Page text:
NIOSHTIC-2 Publications Search
The alveolar type II epithelial cell: a multifunctional pneumocyte.
Castranova V; Rabovsky J; Tucker JH; Miles PR
Toxicol Appl Pharmacol 1988 May; 93(3):472-483
Methods for obtaining purified preparations of alveolar type-II cells were described, and data on the properties and functions of type-II cells were reviewed. Four methods for isolation and purification of type-II cells were discussed: density gradient centrifugation yielding 0.6 million cells per rat with a purity of 90 percent; density gradient centrifugation at a lower purity (80 percent) and higher yield (28 million cells per rat) followed by purification by differential adherence resulting in preparations of 92 percent purity and a seeding efficiency of 68 percent; centrifugal elutriation yielding 10 million cells per rat with 85 percent purity; and unit gravity sedimentation giving 90 percent type-II cells, 9 million per rat. Four functions of type-II cells were reviewed: synthesis and secretion of surfactant critical to normal lung function, with the major function of decreasing the surface tension at the air to liquid interface of the lung; a site for metabolism of foreign substances (xenobiotics), including drugs and environmental pollutants; a major mechanism of the cytochrome-P- 450 dependent monooxygenase system, which catalyzed the monooxygenation of a wide variety of lipophilic substances, and which was localized in the microsomal fraction of type-II cells and also bronchiolar nonciliated Clara cells; and the important role of type-II cells in transepithelial water movement, which was necessary to maintain the alveoli in a dry condition that minimized the distance between the alveolar air space and the pulmonary capillary blood. Type-II cells responded to exposure to high oxygen (7782447) concentrations with increased mitotic activity, with probable dedifferentiation to type-I cells, thus enhancing the lung's ability to recover from oxygen overexposure. The authors conclude that type- II cellular preparations afford bioassay systems to monitor the effects of occupational or environmental pollutants on alveolar pneumocytes and should yield important information on the etiology of pulmonary disease.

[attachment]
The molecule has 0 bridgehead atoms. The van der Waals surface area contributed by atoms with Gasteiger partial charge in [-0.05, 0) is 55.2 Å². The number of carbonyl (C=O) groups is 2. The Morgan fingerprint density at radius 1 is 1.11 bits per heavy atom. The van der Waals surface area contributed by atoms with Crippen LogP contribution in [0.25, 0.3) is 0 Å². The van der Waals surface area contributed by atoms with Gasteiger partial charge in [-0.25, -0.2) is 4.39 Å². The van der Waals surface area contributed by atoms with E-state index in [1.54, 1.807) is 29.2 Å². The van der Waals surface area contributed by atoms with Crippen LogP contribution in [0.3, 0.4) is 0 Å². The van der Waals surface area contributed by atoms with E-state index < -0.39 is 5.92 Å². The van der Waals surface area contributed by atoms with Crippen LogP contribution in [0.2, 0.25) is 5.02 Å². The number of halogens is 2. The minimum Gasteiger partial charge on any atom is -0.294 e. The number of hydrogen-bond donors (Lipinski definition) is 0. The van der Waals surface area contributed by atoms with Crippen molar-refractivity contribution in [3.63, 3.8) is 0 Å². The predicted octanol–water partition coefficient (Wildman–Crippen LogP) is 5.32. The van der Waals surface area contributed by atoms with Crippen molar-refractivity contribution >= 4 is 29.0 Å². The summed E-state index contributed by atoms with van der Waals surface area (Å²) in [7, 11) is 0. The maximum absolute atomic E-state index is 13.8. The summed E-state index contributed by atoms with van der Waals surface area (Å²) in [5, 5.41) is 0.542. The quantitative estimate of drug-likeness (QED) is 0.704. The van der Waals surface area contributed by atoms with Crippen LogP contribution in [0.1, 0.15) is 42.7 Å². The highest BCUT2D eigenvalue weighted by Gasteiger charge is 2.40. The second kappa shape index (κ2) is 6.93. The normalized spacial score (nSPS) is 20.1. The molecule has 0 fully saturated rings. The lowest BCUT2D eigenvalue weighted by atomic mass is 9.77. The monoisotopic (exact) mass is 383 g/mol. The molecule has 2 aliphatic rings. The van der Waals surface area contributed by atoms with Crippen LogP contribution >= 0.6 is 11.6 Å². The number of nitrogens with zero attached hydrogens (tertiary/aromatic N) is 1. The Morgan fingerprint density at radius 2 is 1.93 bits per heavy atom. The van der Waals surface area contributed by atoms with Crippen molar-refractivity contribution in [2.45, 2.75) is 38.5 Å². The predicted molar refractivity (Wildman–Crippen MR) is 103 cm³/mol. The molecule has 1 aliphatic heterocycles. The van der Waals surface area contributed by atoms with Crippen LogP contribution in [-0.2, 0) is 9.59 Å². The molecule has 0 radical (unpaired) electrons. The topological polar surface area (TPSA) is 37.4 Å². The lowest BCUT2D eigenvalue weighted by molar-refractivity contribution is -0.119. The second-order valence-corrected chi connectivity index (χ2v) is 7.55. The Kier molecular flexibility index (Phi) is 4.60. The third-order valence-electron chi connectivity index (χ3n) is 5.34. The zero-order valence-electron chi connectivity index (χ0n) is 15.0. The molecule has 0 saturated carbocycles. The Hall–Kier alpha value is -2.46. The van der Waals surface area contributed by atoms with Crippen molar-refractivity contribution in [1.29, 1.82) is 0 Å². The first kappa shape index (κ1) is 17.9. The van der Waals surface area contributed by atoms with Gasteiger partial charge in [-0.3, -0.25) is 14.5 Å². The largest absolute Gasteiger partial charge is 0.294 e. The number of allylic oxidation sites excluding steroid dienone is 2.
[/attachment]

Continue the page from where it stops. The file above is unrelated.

NIOSH-Author; Lung-cells; Pulmonary-system-disorders; Laboratory-animals; Alveolar-cells; Laboratory-techniques; In-vitro-studies; Environmental-pollution; Respiratory-irritants; Lung-tissue; Bioassays; Surface-properties; Microsomal-enzymes; Cell-function
Issue of Publication
Toxicology and Applied Pharmacology
Page last reviewed: September 2, 2020
Content source: National Institute for Occupational Safety and Health Education and Information Division